Idaho Corporation Fined For Criminal Asbestos Violations
Waterline Renovation Project Led to $3,980,000 Cleanup
BOISE — Owyhee Construction Incorporated, a Boise-based corporation, was sentenced to three years of probation for violating the Comprehensive Environmental Response, Compensation, and Liability Act (CERCLA). District Judge Edward J. Lodge also fined Owyhee Construction $100,000, ordered it to implement a compliance and ethics program, and pay restitution. Two employees of Owyhee Construction were previously sentenced to prison terms for acts related to the disposal of asbestos.
Owyhee Construction Inc., was the successful bidder on a $3 million waterline renovation project in Orofino, Idaho, a rural community in north central Idaho. The contract documents warned Owyhee Construction that the company may encounter up to 5,000 linear feet of cement asbestos pipe (CAP) during the renovation. CAP is a non-friable form of asbestos that is encapsulated in a cement matrix. When the CAP is broken or crushed by heavy equipment or subjected to cutting and grinding by machinery, it becomes subject to regulation because of the threat to public health from airborne fibers.
The onsite manager and foreman failed to properly supervise the renovation. While working in the trenches to replace pipe, workers removed CAP from the trenches which ended up as part of fill material on sixteen properties around Orofino. Owyhee Construction never reported the releases of the asbestos. The EPA cleanup cost is just under $4 million. Owyhee Construction was ordered to pay restitution to the EPA based on resolution of a civil suit currently under way with other potentially responsible parties.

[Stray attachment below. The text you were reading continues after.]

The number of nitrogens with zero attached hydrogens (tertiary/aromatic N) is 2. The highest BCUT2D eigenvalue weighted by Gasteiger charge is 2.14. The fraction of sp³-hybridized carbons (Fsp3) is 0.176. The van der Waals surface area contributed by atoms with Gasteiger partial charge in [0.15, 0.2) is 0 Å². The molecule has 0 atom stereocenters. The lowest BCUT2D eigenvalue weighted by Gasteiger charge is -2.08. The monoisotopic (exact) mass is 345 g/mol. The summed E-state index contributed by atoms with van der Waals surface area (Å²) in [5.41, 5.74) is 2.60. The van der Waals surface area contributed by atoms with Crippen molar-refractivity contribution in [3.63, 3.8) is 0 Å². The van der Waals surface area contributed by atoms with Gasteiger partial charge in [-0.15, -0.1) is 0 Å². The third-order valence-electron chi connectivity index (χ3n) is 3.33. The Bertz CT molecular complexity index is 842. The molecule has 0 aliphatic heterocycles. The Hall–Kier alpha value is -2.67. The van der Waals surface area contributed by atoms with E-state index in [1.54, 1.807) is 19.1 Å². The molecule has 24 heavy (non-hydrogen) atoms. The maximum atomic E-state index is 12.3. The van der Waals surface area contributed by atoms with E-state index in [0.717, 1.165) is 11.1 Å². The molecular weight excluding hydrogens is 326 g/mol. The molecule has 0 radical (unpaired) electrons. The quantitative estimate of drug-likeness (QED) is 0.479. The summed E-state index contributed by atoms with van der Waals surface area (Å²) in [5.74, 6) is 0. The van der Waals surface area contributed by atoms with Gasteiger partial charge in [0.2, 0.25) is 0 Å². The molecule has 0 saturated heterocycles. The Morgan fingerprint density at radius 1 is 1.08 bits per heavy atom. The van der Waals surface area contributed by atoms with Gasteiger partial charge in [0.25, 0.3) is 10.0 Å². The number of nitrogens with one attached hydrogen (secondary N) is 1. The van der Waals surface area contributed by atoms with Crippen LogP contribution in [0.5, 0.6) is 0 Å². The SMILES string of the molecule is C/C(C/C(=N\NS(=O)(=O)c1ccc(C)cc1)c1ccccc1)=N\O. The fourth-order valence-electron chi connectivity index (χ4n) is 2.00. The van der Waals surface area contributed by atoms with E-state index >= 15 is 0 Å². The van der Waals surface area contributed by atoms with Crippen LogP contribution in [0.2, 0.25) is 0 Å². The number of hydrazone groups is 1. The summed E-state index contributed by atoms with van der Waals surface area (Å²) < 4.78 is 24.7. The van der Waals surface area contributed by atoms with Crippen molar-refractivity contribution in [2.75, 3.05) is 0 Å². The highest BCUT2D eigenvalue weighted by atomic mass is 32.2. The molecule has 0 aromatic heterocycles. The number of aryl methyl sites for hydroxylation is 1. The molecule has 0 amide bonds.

Wendy Olson, United States Attorney for the District of Idaho said, “Businesses have a firm, and in this case contractual, obligation to handle harmful materials with care and in compliance with environmental regulations that protect the public from unknowing harm. This case should send the strong message that those who fail to meet these obligations will be investigated, caught and punished.”
Tyler Amon Special Agent in Charge for EPA’s Criminal Investigation Division in Seattle said, “Deceived into thinking Owyhee Construction had provided them with ‘clean fill,’ citizens and businesses of Orofino used the material to fill their, driveways and yards. The result: a contaminated mixture of crushed pipe and debris laced with harmful asbestos spread over 16 separate sites at a cost of $4 million to taxpayers. Egregious, unlawful conduct has a consequence.”
The case was investigated by the U.S. Environmental Protection Agency. The case was prosecuted by Assistant U.S. Attorney, D. Marc Haws from the District of Idaho and Senior Trial Attorney J. Ronald Sutcliffe of the Justice Department’s Environmental Crimes Section.